52 Pages Posted: 9 Feb 2013 Last revised: 15 May 2015
Date Written: January 28, 2013
On September 11, 2001, United Airlines Flight 93 — one of the four airplanes hijacked that day — crashed into a vacant parcel of land in rural Pennsylvania, killing all on board. For many, including family members of those killed in the attack and the Park Service that now manages the national memorial at the site, the former strip mine was transformed into ‘sacred’ ground. Unable to settle on a price with the landowner, in 2009 the government took the property through eminent domain. Focusing on the ongoing effort in United States of America v. 275.81 Acres of Land to determine the amount of compensation due the owner under the Fifth Amendment, this article tells the story of this piece of property. It argues that even if the attack increased the monetary value of the site fifty-fold as the landowner’s stigma appraiser contends, the government should not have to pay that enhanced amount. The Supreme Court has repeatedly stated that just compensation is grounded in equity. Unlike other windfalls, there are equitable reasons why this increase should not accrue to the landowner.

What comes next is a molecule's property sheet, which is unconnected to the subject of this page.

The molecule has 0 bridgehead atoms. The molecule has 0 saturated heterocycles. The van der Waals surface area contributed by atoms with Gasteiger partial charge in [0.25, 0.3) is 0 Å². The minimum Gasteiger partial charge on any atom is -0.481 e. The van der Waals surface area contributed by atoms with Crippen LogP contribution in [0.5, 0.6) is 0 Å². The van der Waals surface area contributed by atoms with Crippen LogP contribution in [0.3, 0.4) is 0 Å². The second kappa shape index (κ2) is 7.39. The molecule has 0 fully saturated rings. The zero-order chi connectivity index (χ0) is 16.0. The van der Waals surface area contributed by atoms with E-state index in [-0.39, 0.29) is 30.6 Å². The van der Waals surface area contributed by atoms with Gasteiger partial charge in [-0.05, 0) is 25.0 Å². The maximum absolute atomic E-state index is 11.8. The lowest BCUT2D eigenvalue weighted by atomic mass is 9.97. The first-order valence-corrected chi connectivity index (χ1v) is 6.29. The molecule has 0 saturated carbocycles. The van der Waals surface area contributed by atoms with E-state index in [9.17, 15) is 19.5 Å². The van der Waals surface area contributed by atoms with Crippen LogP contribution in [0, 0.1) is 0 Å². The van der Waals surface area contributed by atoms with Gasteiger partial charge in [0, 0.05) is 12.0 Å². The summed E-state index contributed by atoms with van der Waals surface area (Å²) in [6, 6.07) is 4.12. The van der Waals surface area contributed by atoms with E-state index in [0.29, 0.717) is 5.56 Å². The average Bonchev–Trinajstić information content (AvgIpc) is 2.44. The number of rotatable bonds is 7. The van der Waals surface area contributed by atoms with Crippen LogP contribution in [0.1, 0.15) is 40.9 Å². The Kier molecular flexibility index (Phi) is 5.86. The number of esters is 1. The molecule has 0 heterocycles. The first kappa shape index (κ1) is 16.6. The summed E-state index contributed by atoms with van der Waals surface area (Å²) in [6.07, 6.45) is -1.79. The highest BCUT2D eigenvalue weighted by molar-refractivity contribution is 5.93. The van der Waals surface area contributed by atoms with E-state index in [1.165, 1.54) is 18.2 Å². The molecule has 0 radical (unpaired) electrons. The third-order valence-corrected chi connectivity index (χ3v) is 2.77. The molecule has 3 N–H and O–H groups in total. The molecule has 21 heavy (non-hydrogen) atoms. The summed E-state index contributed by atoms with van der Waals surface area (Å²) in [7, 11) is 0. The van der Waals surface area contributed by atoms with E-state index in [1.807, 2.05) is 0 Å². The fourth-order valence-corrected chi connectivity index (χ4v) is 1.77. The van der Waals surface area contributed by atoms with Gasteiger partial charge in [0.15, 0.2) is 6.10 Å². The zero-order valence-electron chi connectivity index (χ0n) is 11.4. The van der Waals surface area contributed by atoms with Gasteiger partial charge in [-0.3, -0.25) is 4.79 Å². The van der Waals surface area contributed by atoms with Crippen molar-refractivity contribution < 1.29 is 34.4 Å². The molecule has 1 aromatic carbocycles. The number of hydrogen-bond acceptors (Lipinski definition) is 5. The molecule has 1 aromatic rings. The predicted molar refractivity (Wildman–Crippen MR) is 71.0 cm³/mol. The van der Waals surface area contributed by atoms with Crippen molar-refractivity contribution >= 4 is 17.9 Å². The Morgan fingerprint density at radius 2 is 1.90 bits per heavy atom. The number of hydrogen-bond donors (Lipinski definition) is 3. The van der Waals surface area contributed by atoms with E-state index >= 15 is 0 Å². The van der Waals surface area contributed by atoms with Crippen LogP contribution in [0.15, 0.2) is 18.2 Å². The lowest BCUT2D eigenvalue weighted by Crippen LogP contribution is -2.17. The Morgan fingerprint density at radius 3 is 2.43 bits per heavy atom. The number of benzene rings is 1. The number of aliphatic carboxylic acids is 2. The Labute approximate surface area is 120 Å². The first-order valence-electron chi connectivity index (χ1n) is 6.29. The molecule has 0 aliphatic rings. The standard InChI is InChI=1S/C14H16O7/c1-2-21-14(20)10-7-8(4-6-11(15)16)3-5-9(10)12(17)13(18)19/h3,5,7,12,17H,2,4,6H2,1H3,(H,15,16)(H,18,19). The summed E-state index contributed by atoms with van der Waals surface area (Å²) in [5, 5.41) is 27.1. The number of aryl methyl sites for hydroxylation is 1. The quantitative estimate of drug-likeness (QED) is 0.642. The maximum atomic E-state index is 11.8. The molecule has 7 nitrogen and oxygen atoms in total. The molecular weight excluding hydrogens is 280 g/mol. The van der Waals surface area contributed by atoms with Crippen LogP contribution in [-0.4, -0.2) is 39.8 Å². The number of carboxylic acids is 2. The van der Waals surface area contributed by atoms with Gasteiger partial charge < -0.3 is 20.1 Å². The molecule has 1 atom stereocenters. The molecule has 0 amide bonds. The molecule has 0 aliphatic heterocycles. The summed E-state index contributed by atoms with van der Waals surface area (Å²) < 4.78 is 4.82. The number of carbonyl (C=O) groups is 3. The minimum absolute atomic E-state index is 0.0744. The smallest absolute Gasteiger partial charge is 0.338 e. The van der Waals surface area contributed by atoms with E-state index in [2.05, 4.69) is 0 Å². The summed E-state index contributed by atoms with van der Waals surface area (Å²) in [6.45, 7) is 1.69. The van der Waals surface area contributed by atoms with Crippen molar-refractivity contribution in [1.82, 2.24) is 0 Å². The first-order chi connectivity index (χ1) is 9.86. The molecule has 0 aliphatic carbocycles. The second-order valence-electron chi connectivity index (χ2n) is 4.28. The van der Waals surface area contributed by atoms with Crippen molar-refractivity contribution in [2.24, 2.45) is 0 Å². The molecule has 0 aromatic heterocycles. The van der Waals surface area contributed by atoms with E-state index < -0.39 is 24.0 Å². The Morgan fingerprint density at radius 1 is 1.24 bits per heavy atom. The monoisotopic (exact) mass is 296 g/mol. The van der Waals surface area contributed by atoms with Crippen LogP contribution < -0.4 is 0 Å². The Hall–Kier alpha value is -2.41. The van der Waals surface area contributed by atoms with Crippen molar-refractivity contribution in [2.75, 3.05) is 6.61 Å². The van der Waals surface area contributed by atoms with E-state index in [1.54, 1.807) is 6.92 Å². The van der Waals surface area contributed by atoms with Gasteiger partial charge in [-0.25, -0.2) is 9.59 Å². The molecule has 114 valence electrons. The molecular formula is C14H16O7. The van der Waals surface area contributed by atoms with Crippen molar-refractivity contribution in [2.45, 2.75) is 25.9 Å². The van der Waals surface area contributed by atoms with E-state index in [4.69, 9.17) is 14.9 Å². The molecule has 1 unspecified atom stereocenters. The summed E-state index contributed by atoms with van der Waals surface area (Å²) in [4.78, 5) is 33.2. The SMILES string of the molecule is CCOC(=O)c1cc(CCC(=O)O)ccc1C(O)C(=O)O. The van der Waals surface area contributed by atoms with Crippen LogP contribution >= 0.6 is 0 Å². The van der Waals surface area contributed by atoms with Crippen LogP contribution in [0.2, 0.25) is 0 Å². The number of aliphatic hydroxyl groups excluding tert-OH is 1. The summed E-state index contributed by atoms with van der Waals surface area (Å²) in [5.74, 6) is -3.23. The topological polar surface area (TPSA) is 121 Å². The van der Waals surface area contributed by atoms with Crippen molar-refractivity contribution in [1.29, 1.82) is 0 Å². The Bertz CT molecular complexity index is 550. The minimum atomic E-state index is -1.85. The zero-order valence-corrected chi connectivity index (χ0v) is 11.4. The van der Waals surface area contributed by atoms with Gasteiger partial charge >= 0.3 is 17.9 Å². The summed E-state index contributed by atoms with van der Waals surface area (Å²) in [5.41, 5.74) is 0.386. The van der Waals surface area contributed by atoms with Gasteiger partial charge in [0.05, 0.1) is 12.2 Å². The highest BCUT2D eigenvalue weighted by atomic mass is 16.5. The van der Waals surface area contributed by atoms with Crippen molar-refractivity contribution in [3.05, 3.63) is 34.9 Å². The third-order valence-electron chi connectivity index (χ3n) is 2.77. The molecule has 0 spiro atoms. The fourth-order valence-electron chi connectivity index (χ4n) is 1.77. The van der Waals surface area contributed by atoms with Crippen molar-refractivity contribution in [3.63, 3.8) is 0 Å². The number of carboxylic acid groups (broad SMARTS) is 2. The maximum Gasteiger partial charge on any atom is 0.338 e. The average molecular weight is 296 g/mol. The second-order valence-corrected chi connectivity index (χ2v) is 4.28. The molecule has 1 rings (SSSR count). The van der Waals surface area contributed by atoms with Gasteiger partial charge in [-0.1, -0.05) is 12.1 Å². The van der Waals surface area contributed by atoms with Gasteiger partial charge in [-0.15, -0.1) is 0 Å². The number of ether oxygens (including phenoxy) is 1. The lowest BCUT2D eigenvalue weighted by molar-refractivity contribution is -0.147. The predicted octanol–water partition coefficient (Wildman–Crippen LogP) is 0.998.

Keywords: eminent domain, just compensation, equity, sacred, 9/11, value theory, United Airlines Flight 93
Suggested Citation: Suggested Citation
Taussig-Rubbo, Mateo, Appraising 9/11: ‘Sacred’ Value and Heritage in Neoliberal Times (January 28, 2013). 18 U. Pa. J. Const. L. (2016); SUNY Buffalo Legal Studies Research Paper No. 2013-026. Available at SSRN: https://ssrn.com/abstract=2213532 or http://dx.doi.org/10.2139/ssrn.2213532